Statistics showing how communication is migrating from voice to other channels
If your non-profit helpline only serves people by telephone, you may soon be expected to also deliver your service through SMS and live chat. Get more insights from the below listed statistics.
- American nonprofits are beginning to utilize text messaging (also known as SMS, which stands for “short messaging service”) more than any other mobile phone technology because of its versatility and market penetration. In its current form, text messaging is most effective as part of a multi-channel communications strategy. This 2010 Nonprofit Text Messaging Benchmarks report is joint venture betweenMo bile Advocacy & Fundraising M+R and MobileActive.org, the aim of this study is two-fold: 1) To provide benchmarks and metrics by which nonprofit organizations can measure their success with text messaging; and 2) to illustrate the various ways in which organizations are using text messaging. Download the report here.
- The research firm found that American teens send, on average, 10 texts per hour that they’re awake and not in school. That’s an average of 3,146 per month. According to Nielsen, text message use is expected to grow as older generations adopt the method to keep in touch with their children. “The average text message number has increased every year, but the huge room for growth that is still remaining has been underestimated given the penchant for texting among the 17 and under segment.” Read more (Nielsen Company, February 09, 2010)
- Texting preferred comms channel for teens. Teens continue to let their fingers do the talking. A new report out from Pew Research found that texting is the top form of communication between this age group, more popular even than talking on their mobiles or email. Read more (Pew Research, April 2010)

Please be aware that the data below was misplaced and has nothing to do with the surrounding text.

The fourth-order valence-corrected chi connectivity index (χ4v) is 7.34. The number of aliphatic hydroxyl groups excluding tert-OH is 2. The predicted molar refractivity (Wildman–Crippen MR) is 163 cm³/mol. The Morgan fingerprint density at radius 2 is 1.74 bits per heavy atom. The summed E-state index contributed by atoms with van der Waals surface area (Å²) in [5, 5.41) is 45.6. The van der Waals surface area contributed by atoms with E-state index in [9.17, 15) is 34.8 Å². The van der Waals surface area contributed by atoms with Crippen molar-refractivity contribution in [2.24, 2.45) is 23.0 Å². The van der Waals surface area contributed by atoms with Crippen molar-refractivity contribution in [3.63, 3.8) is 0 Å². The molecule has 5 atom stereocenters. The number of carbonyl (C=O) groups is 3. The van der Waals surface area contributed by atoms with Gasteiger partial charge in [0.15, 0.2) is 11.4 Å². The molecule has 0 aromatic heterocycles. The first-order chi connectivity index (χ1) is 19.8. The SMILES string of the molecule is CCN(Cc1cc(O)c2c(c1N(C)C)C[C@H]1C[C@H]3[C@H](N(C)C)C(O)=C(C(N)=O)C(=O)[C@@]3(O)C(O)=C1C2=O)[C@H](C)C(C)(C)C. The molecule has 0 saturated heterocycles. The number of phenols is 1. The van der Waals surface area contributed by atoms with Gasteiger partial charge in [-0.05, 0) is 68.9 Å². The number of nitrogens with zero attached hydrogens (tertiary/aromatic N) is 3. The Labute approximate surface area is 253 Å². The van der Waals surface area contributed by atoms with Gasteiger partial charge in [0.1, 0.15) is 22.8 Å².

- Now older generations are getting to grips with mobile technology and texting, too. The new research by Tekelec found that 60% of people over the age of 45 were just as likely to use text messaging as they were to make voice calls. It also revealed that 44% of 35 to 44-year-olds and 14% of over-45s send more than 30 text messages every week, reports Mobile Marketer. Read more (Tekelec, Jan 2010)
- New mobile handsets are introduced every day with new features and better abilities but still the most popular feature is mobile messaging. According to a new report from Strategy Analytics, mobile messaging will increase from $65 billion (2007) to $88 billion (2012); that is an increase of 15%. SMS text messaging has been the dominate force for messaging and will continue to be the top choice for consumers. Read more (Statgey Analytics, Aug 2008)
- The report from Experian finds that there are nearly 3 billion mobiles currently in use. If you need a reference point, consider the fact that in 2001, only about 13% of consumers worldwide were using mobiles and by 2010, more than 70% of the population will be connected by cell. The most popular cell phone activity remains talking. Second (59% engagement level) is text messaging, followed by taking pictures (49%) and downloading ring tones (17%). Accessing the mobile web and email are increasingly popular activities on mobile phones. Read more (Experian, June 2008)
- Use of live chat is increasing. A survey of 100 top Internet retailers by The E-Tailing Group found that almost a third (32%) offered live chat, up from 29% the previous year. Increasingly the attraction is live chat’s ability to boost sales, while many retain the service as a less expensive customer service channel. Read more (The E-Tailing Group, Jan 2009)
- Two-thirds (67%) of human beings have a mobile phone subscription – that’s a pretty impressive figure. In comparison, the Internet is accessed by around 1.7 billion, or 26% of the world’s population. Read more (International Telecommunications Union, Feb 2010)
- When it comes to mobile phone use, the Brits may not be hot for mobile Internet access, but texting is another matter altogether, found a U.K. mobile monitoring firm. In 2008 (in Britain), 78.9 billion texts were sent but last year saw that figure rise 23% to reach 96.8 billion – that’s 11 million text messages per hour or 265 million per day. Read more (Mobile Data Association (MDA), feb 2010)
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